Brewers: Lorenzo Cain Gives Scathing Review Of Brewers Management

MILWAUKEE, WISCONSIN - MAY 21: Lorenzo Cain #6 of the Milwaukee Brewers walks back to the dugout after striking out against the Washington Nationals at American Family Field on May 21, 2022 in Milwaukee, Wisconsin. (Photo by John Fisher/Getty Images)
MILWAUKEE, WISCONSIN - MAY 21: Lorenzo Cain #6 of the Milwaukee Brewers walks back to the dugout after striking out against the Washington Nationals at American Family Field on May 21, 2022 in Milwaukee, Wisconsin. (Photo by John Fisher/Getty Images) /

The Milwaukee Brewers are seemingly collapsing down the stretch of the 2022 season. Ever since the trade deadline, it’s been all downhill. Why? According to former Brewer Lorenzo Cain, the management of the team has messed with the chemistry.

In this week’s Brewers Beat newsletter on, Adam McCalvy interviews Lorenzo Cain, who’s joining the team in Denver for the clubhouse’s fantasy football draft as the reigning champion of the league. Cain offered some interesting quotes that don’t paint a rosy picture of what’s going on at 1 Brewers Way.

Former Brewers outfielder Lorenzo Cain criticizes how management has messed with the chemistry of the team and the clubhouse culture.

For at least the past month, fans and outside observers alike have noticed that something seems amiss when it comes to this Brewers team. They aren’t looking like themselves and look nothing like the team we saw in April and May. They don’t look much like any of the teams from the previous seasons either.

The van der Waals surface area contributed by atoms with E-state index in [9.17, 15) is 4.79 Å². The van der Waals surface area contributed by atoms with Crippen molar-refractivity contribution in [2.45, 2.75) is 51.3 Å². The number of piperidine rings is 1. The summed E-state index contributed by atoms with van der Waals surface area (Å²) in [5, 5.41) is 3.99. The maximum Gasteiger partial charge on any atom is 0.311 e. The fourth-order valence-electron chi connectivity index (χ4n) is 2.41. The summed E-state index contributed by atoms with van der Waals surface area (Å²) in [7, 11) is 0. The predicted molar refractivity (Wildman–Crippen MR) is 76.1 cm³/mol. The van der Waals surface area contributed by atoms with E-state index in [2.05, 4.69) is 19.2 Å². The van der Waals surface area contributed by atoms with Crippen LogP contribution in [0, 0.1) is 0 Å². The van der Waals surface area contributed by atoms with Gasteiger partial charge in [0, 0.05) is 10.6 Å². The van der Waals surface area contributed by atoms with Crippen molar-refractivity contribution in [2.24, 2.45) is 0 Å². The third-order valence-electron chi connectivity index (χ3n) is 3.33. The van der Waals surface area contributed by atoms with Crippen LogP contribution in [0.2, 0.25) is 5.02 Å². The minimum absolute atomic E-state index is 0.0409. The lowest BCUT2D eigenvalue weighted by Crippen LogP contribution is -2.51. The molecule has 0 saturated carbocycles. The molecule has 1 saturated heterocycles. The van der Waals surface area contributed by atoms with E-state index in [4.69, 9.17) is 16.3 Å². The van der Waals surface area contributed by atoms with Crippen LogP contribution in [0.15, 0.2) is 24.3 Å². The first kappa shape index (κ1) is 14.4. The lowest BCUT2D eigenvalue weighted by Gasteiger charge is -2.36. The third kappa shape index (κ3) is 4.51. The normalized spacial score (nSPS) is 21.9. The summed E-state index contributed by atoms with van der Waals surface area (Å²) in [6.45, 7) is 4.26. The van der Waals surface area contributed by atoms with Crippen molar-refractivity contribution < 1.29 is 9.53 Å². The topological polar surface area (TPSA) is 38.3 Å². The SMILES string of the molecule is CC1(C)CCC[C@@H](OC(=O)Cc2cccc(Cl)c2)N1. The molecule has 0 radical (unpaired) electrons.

When asked if he missed playing baseball, this is what Cain had to say.

"“I have my days now and then, but for the most part, not really,” he said. “I’ve been keeping up with the team from afar and I see they’re struggling a little bit. I wouldn’t say I saw that coming, but I feel like when you mess around with the chemistry of the team, things like this can happen."

Cain wasn’t directly asked about the team chemistry or how they’ve been playing lately, and offered this up on his own. He made a point of addressing the fact that the organization has messed with the team chemistry in the clubhouse and that collapses like the one we’re seeing now tend to happen when the chemistry gets messed up mid-season.

"“Analytics doesn’t judge or measure the heart of a person or the chemistry of a team. Certain guys need a certain comfort level, and playing together, they complement each other. You go into the locker room saying, ‘I’m comfortable today. I can talk to my buddies about anything, hang out and relax.’ When you move guys around, especially when you started with a certain group, you slowly start to lose that. It can definitely affect the win and loss column, for sure.”"

Is he referring directly to the Hader trade? Or his own departure? Both moves seemed to disrupt the clubhouse culture as both were respected members of the team who were loved by all in that room.

Things definitely hit the skids after the Hader trade, but Cain’s departure came earlier and may have primed this group for further collapse once Hader was sent packing.

This next quote is pretty damning and unexpected.

"“I mean, it is what it is,” Cain said. “That’s one of the reasons we kind of parted ways; I honestly feel like I never got that respect as a veteran, as a leader on this team, from certain coaches and certain upper management. That’s mostly why we parted ways when we did.”"

From the outside, Cain always seemed like the most respected member of that clubhouse. He has a World Series ring, he’s been around a long time, and the players seemed to lean on him a lot. But according to Cain, it wasn’t like that from some of the coaches or upper management.

Is he referring to Craig Counsell? David Stearns? Matt Arnold? Mark Attanasio? Who are the coaches and upper management that weren’t respecting him as a veteran leader? He didn’t name names, and it’s unlikely he ever will, but this is surprising considering how other players who have been on this team and come from around the league to rave about the clubhouse culture in Milwaukee.